In April 2018, President Trump created the Task Force on the United States Postal Service, chaired by Treasury Secretary Steve Mnuchin. The Task Force produced a report in December 2018, urging cost-cutting and price increases. The New York Times reported that Mnuchin was unusually involved in the Postmaster General recruitment process, with Postal Service Board Chairman Robert M. Duncan, a former chairman of the Republican National Committee, suggesting Louis DeJoy, who has a background in the logistics business.

Cost-cutting efforts at the USPS were already underway when DeJoy was sworn in as Postmaster General in June 2020. However, combined with President Trump’s comments questioning the security of mail-in voting, changes to Postal Service operation—some of which were in train before DeJoy’s appointment—have been particularly controversial. Internal memos outline new policies to avoid late departures and extra delivery trips, even if it means that “we may see mail left behind or mail on the workroom floor or docks.”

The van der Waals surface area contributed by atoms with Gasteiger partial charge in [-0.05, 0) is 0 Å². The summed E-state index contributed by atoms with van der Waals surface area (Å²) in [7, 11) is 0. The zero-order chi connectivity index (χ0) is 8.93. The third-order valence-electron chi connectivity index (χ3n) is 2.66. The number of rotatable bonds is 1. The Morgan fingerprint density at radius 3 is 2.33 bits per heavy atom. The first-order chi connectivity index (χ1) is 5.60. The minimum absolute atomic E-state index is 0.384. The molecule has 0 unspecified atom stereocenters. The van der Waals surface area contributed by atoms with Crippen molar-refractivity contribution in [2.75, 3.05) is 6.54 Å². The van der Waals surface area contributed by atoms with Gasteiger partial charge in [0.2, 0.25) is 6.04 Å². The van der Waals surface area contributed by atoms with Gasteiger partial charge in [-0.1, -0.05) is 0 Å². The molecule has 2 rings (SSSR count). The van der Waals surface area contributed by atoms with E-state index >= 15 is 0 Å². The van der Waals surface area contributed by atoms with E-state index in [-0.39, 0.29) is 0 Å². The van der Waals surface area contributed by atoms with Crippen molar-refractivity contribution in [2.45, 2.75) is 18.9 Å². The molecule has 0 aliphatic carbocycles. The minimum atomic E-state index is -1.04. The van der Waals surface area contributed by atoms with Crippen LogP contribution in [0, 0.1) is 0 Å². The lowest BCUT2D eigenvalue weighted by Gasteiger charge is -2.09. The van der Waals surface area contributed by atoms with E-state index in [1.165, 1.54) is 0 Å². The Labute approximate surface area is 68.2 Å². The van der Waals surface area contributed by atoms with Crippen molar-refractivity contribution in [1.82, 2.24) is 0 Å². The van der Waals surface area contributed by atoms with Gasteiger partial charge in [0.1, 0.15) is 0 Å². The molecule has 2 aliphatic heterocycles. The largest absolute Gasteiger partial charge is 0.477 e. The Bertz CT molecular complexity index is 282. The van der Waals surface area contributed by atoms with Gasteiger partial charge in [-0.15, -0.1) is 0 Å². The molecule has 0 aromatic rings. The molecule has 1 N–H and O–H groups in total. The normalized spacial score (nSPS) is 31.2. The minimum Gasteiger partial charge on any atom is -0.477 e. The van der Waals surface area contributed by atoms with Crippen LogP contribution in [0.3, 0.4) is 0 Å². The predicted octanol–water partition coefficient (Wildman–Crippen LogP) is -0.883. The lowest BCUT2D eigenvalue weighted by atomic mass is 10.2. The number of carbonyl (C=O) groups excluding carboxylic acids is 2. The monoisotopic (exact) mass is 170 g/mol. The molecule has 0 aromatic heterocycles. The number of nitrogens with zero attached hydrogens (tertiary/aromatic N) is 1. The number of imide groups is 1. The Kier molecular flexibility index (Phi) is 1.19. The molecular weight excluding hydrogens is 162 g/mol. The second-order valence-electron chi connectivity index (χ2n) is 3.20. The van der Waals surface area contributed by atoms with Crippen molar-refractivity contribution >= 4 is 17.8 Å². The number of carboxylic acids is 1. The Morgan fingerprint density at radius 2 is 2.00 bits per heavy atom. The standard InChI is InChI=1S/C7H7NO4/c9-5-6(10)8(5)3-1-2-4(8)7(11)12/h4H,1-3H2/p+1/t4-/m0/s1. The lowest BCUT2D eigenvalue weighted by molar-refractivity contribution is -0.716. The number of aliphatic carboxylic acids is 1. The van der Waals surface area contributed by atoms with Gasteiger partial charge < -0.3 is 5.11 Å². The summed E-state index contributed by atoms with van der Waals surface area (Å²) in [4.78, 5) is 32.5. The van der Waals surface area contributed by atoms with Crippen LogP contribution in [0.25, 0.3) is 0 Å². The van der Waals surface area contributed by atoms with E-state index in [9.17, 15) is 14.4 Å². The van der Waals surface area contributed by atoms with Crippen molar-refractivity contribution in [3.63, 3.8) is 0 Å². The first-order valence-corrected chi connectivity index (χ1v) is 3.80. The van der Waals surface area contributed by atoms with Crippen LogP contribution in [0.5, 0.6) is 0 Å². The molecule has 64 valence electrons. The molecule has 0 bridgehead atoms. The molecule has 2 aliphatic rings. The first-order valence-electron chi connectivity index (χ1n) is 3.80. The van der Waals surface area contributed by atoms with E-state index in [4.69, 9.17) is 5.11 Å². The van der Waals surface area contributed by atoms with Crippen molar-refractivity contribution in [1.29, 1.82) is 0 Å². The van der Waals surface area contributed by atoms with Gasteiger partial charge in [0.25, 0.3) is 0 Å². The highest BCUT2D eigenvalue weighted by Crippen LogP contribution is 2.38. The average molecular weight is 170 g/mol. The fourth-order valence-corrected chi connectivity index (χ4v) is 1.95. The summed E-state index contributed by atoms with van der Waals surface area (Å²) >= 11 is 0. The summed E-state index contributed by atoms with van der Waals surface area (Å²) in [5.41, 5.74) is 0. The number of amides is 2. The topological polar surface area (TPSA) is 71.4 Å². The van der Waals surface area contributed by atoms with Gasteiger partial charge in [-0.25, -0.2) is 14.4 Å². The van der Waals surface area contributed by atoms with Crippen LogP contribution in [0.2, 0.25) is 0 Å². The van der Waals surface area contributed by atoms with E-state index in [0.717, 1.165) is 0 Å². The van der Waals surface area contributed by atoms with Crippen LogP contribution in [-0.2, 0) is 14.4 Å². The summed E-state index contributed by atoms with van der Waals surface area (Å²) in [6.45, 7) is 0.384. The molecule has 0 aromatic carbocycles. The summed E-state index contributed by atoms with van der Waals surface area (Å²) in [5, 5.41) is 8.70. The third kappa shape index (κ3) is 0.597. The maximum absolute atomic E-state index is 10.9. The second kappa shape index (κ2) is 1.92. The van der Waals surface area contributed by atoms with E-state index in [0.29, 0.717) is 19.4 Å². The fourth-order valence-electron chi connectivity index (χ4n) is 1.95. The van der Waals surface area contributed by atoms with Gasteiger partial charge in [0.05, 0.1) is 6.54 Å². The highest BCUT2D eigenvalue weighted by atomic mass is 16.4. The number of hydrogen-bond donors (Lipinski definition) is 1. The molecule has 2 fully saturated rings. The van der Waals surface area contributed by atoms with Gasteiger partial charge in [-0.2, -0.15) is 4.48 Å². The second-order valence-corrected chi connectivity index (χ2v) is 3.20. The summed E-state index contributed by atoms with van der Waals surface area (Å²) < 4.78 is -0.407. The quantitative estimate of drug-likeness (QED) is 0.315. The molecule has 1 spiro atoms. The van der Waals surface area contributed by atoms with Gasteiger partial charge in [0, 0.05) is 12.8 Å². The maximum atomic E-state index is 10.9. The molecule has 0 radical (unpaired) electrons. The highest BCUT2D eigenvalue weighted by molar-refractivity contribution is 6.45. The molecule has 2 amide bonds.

In August 2020 testimony to the House Committee on Oversight and Reform, DeJoy said he didn’t explicitly order the practices that have generated criticism: “First, I did not direct the removal of blue collection boxes or the removal of mail processing equipment. Second, I did not direct the cut back on hours at any of our post offices. Finally, I did not direct the elimination or any cutback in overtime.” Nevertheless, on August 18, DeJoy committed to suspending his long-term reform initiatives until after the November election. He promised that there would be no changes to Postal Service retail hours, that collection boxes and processing equipment will remain where they are (though no commitment was made to return boxes and equipment already removed), and that overtime hours would be granted to employees as necessary.